Britain has the land, technology and entrepreneurial flair to lead the world in food and farming, Environment Secretary Elizabeth Truss said.
Speaking at the Oxford Farming Conference this week, the MP said the £100 billion industry was at the core of the government’s long-term economic plan, which includes promoting British exports, cutting red tape and better protecting the country from animal and plant disease to make “a real, practical difference to farmers’ working lives”.
Farming groups have long called for agriculture to be much higher up the political agenda with early electioneering in the run up to May’s General Election already focussed on a raft of other concerns such as devolution, elected mayors and the NHS.
To demonstrate the current government’s commitment to agriculture, Mrs Truss, who grew up in Leeds, used her address to delegates at the industry conference in Oxford to detail the actions being that were being taken to ensure a flourishing future for British food and farming.
“Farming is a high-tech powerhouse at the heart of our long-term economic plan, vital to our country’s future security,” she said.
“We have the entrepreneurs and go-ahead farmers to ensure this, taking pride in our heritage to forge a future based on innovation, technology and the quality of our great British food.
“Over recent months we have seen fresh evidence of why we are right to be both ambitious and optimistic for the industry this year and in the future. Sales of English and Welsh wine are on course to break the £100 million barrier this year. Beer exports are also breaking records, with more than a billion pints of beer sold abroad for the first time.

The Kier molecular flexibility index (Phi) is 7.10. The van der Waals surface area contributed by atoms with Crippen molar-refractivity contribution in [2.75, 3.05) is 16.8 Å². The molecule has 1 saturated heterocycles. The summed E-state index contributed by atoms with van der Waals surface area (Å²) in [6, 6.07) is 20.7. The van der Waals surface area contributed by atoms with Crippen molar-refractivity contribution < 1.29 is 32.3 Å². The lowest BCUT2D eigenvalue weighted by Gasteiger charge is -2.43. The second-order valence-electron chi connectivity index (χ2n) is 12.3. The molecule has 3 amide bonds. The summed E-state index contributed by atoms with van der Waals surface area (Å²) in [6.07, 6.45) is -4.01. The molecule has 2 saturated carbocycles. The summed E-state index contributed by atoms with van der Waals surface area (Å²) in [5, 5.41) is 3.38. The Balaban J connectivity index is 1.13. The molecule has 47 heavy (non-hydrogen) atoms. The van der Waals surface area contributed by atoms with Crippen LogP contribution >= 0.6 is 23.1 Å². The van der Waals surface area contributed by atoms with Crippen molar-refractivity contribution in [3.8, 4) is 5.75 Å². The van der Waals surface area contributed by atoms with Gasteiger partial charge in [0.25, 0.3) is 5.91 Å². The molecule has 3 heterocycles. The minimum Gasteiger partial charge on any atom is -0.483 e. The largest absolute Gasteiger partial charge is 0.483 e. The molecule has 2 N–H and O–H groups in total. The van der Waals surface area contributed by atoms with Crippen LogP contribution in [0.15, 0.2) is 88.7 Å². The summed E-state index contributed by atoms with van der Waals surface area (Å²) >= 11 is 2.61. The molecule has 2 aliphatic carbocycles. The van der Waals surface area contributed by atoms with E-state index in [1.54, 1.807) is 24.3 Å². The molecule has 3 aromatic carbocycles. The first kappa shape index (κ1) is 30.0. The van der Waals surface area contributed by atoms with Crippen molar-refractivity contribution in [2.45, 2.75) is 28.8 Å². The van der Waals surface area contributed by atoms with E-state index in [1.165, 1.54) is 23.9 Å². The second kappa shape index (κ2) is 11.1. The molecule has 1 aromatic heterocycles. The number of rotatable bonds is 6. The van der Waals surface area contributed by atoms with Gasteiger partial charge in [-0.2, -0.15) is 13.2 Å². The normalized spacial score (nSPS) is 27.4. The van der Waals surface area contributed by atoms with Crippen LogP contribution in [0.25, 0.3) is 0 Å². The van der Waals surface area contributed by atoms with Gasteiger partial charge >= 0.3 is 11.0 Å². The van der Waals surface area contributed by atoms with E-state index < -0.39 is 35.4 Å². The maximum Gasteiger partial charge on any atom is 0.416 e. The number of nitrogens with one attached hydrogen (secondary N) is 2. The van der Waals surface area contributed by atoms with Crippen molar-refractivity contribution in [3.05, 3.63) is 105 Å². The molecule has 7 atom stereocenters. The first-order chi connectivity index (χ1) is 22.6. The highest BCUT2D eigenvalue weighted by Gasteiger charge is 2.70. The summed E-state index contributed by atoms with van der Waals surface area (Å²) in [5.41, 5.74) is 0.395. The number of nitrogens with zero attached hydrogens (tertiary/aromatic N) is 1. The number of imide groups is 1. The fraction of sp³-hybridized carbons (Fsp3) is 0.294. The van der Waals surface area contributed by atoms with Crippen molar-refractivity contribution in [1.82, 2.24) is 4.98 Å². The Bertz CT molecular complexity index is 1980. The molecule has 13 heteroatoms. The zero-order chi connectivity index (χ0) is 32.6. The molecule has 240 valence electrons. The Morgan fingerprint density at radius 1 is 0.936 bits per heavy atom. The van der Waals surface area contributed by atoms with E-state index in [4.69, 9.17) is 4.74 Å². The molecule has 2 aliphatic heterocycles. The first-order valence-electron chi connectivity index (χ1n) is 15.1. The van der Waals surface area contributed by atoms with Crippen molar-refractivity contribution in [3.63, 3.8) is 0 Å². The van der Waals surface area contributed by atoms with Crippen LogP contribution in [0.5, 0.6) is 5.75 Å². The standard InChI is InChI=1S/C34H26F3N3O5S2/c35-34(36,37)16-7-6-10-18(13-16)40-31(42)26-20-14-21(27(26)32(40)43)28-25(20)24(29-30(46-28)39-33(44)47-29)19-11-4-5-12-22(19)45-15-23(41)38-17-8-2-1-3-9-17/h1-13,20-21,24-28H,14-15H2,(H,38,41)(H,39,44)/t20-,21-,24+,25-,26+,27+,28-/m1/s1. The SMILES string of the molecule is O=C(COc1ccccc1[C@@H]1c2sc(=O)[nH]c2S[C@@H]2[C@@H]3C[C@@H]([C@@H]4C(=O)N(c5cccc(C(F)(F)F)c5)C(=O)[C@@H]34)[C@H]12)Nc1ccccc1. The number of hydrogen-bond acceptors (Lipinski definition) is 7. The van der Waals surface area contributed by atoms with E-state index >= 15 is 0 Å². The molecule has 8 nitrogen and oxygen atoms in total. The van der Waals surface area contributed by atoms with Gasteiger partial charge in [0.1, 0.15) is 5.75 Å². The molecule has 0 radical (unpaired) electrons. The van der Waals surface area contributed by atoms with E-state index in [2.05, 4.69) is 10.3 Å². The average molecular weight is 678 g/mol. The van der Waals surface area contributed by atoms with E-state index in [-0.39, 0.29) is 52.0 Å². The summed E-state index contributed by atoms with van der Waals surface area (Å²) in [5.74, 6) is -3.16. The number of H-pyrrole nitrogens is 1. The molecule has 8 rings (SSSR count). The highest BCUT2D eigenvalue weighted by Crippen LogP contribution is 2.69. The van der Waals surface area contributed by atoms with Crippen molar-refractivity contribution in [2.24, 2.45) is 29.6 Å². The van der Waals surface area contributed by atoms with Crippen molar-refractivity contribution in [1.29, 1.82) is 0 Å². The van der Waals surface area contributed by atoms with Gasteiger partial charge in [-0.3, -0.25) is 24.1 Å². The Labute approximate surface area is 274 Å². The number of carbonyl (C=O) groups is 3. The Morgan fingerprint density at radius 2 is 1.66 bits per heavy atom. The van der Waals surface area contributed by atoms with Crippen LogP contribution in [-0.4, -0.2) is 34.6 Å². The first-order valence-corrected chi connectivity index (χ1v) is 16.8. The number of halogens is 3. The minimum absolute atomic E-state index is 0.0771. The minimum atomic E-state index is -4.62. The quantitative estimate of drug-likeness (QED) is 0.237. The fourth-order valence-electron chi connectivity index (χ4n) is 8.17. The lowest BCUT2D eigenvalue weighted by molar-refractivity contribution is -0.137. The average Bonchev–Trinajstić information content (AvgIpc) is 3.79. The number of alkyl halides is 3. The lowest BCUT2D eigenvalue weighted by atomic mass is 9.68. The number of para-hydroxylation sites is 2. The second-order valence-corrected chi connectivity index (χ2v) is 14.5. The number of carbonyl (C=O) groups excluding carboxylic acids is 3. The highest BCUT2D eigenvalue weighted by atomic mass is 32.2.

“No ambition is too high for British food and farming.”
Since 2010, the government has signed deals to open 600 food markets abroad, while British food and drink exports have increased by seven per cent in the same period, reaching £19bn, she said.
The Bonfield Report has made it easier for public sector schools, hospitals and canteens to buy high-quality local food, she said, and from April, it will be easier for shoppers to know the origin of their food, when packaged meat will have to carry a label showing the country where it was reared and slaughtered.
It is unlikely that dairy farmers, for one, will share Mrs Truss’ optimism, with the average farm gate price for a litre of milk expected to have ended 2014 at around, if not below, 28 pence per litre.
Industry forecasters have predicted some price relief in the sector later in the year.
This week, Action with Communities in Rural England published its manifesto for the next government, pointing to issues it wants politicians to address to improve wealth, health and access in rural communities.
Priorities included investment in alternative broadband solutions for areas not covered by the national superfast broadband rollout and a fair share for rural areas of funding available to Local Enterprise Partnerships.
Douglas Chalmers, northern director of policy and public affairs at the Country Land and Business Association, said: “Rural Yorkshire has huge potential to contribute towards a stronger economy, but it must be supported by a Government that recognises growth is not restricted to urban areas.”